METHODS

This prospective cohort study was conducted with consecutive ICU survivors attending a post-ICU outpatient referral clinic that provides follow-up care to subjects from four tertiary hospitals in Porto Alegre (RS), Brazil. The 6MWT was performed at the clinic 4 months after discharge from the ICU as part of the baseline physical assessment of these subjects. Subjects were followed up for eight months using structured telephone interviews.

The study was conducted in accordance with good clinical practice and approved by the institutional review boards of all participating centers. Consent for participation was obtained from all study subjects or their proxies. The inclusion criteria were age ≥ 18 years, ICU stay ≥ 72 hours in cases of emergency medical or surgical admissions or ≥ 120 hours in cases of elective surgical admissions. The exclusion criteria were the presence of any contraindications or limitations to perform the 6MWT (i.e., inability to walk, unstable cardiac disease, unstable respiratory disease, severe cognitive impairment, or any medical contraindication).

Definitions

Characteristics related to ICU stay (ICU admission type, risk of death at ICU admission, diagnosis of sepsis, organ dysfunction during ICU stay, and length of ICU stay) were obtained retrospectively through review of medical records by site investigators of each of the four hospitals referring subjects to the outpatient clinic. The risk of death at ICU admission was calculated according to the Acute Physiology and Chronic Health Evaluation II (APACHE II)(17) or the Simplified Acute Physiology Score 3 (SAPS 3).(18) Sepsis was defined according to sepsis 2 criteria.(19) Organ dysfunction was defined as the presence of any of the following conditions during the ICU stay: need for invasive mechanical ventilation, vasopressors, renal replacement therapy (except for subjects under chronic dialysis treatment), parenteral nutrition, blood or blood product transfusion, and delirium (measured according the Confusion Assessment Method for the ICU).(20)

Variables related to the patient’s health status at the post-ICU outpatient evaluation - during the first 7 days after ICU discharge (age, educational attainment, comorbidities, physical functional status, muscle strength, frailty, cognitive status, resilience and symptoms of anxiety, depression, and posttraumatic stress disorder - PTSD) were evaluated by trained investigators during face-to-face assessments with validated tools. Comorbidities were assessed using the Charlson Comorbidity Index (CCI; scores range from zero to 33, with higher scores indicating greater comorbidity).(21) The CCI score was dichotomized into low (zero or one) or high comorbidity (≥ 2). Physical functional status was assessed using the Barthel Index (BI; scores range from zero to one hundred, with higher scores indicating better functional status).(22) Subjects were classified as independent (BI > 95), mildly dependent (BI > 75 to 95), moderately dependent (BI > 50 to 75), or severely dependent (BI ≤ 50). Muscle strength was assessed using the Medical Research Council scale (MRC; scores range from zero to 60, with higher scores indicating greater strength).(23) Muscle weakness was defined as an MRC score < 48. Frailty was assessed using the modified frailty index (MFI, scores range from zero to 11, with higher scores indicating higher frailty).(24) Cognition was assessed using the Mini Mental State Examination (MMSE, scores range from zero to 30, with higher scores indicating better cognition).(25) Resilience was assessed using the Connor-Davidson resilience scale (scores range from zero to one hundred, with higher scores reflecting higher resilience).(26) Anxiety and depression symptoms were assessed using the Hospital Anxiety and Depression Scale (HADS, scores on anxiety and depression scales range from zero to 21, with higher scores indicating worse symptoms).(27) A cutoff > 7 for the HADS anxiety and depression subscales was used to define possible anxiety and depression. Symptoms of PTSD were assessed using the Impact Event Scale-6 (IES-6, scores range from zero to 24, with higher scores indicating worse symptoms);(28) a cut off > 10 was used to define possible PTSD.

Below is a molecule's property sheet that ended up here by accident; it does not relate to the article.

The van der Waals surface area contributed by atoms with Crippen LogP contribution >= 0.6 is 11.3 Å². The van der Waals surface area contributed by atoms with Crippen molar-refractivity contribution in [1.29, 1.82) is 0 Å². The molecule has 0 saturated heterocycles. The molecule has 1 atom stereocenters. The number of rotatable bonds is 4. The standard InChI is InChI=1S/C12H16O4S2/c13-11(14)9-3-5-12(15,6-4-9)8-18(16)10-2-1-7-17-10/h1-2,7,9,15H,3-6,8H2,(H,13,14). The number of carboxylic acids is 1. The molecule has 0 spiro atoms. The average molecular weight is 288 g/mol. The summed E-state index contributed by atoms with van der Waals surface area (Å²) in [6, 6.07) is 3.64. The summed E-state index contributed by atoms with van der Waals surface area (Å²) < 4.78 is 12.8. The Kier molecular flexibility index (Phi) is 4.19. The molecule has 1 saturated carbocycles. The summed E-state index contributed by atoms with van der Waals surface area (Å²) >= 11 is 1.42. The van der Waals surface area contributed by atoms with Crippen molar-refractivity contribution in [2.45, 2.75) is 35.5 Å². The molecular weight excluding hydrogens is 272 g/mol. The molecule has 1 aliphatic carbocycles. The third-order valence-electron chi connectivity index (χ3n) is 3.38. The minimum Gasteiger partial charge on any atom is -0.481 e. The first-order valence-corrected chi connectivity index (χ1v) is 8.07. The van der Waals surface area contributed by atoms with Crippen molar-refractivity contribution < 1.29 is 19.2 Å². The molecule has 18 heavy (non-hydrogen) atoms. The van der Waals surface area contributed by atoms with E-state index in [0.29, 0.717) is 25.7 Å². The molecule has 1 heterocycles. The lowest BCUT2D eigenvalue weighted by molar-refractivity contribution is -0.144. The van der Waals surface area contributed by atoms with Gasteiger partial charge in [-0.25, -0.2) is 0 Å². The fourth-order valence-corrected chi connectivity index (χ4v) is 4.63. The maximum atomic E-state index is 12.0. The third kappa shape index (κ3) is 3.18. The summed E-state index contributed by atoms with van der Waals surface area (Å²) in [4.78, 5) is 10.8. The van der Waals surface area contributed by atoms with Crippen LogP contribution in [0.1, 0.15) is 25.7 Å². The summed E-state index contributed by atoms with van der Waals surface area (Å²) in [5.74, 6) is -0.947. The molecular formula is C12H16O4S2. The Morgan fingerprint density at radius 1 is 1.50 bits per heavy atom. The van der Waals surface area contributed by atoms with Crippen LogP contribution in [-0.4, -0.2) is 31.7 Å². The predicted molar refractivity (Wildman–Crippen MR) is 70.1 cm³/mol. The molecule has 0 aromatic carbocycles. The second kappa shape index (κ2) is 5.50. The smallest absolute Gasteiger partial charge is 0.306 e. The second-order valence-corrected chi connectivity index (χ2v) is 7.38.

6-Minute Walk Test

The 6MWT was supervised by ratters not associated with care in accordance with international guidelines(29) as part of the baseline post-ICU follow-up assessment (4 months after ICU discharge). Subjects were instructed to walk along a 30-meter corridor for 6 minutes and received encouragement during the test.

Outcome

The main outcome was the variation in physical functional status based on the BI(22) over the eight-month follow-up period (BI score at 8 months minus BI score at baseline). Subjects with BI variation ≥ +5 points were classified as having improved their physical functional status. Subjects who died during the follow-up were classified as not having improved their physical functional status. Investigators not associated with care and blinded to baseline variables performed both BI evaluations using structured telephone interviews.(30)